To remedy barrenness and to promote the faculty of generation’: promoting fertility, 1500–1800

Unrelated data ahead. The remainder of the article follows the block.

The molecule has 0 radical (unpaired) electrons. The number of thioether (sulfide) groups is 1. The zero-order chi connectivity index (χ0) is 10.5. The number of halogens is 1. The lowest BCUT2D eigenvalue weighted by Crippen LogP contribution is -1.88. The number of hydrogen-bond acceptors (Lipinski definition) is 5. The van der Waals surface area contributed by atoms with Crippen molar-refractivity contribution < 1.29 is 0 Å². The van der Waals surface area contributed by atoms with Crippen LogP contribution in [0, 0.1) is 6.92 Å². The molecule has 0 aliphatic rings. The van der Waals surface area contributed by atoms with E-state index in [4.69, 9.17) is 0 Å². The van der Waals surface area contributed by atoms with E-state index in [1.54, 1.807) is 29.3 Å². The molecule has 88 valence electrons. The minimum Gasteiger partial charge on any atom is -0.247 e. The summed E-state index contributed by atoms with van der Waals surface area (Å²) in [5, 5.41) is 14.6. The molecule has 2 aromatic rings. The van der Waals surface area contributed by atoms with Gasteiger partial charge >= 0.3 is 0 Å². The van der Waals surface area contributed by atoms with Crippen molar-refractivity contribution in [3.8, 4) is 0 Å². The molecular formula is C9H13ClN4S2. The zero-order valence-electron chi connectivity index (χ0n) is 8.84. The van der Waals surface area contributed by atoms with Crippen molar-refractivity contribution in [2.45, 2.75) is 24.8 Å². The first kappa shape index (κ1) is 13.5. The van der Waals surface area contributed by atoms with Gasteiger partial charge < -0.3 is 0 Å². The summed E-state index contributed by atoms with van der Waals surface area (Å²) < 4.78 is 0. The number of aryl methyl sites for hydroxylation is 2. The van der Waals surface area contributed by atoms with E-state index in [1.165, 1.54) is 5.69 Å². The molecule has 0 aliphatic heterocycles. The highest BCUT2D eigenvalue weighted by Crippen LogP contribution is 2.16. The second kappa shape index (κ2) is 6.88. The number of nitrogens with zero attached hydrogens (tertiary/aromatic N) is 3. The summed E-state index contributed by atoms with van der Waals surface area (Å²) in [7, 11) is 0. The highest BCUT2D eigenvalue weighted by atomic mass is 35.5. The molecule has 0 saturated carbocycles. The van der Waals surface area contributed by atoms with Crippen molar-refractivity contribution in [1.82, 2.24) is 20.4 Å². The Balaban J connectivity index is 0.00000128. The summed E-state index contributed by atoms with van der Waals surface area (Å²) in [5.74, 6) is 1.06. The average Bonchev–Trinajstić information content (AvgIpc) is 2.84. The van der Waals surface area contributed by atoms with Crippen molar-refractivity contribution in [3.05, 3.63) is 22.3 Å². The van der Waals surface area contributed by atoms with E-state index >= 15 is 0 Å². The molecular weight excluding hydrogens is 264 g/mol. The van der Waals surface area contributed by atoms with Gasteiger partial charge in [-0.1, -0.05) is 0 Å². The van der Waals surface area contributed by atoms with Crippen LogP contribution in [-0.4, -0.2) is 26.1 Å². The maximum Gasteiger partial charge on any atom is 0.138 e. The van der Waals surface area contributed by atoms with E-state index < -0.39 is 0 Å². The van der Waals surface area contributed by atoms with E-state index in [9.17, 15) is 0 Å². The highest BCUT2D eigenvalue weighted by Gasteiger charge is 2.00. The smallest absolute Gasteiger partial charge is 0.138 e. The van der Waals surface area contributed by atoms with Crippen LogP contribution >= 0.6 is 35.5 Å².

In linking pleasure and procreation early modern English men and women were indicating that they saw themselves playing an active role in reproduction. In the twentieth century control of reproduction is equated with the driving down of the rate of fertility but ‘birth control’ can of course be manifested by a forcing up of the rates of fertility. This chapter examines the complementary issue of how conceptions could be assured and miscarriages avoided. It reviews the advice available to early modem men and women on the ways in which potential obstacles to childbearing could be overcome. The chapter addresses issues concerning herbs that could be used to provoke the lust and elicit the seed of the man and the potions should a barren woman turn to. It also examines whether the longings of pregnant women were dangerous and how the pains of labour can be eased.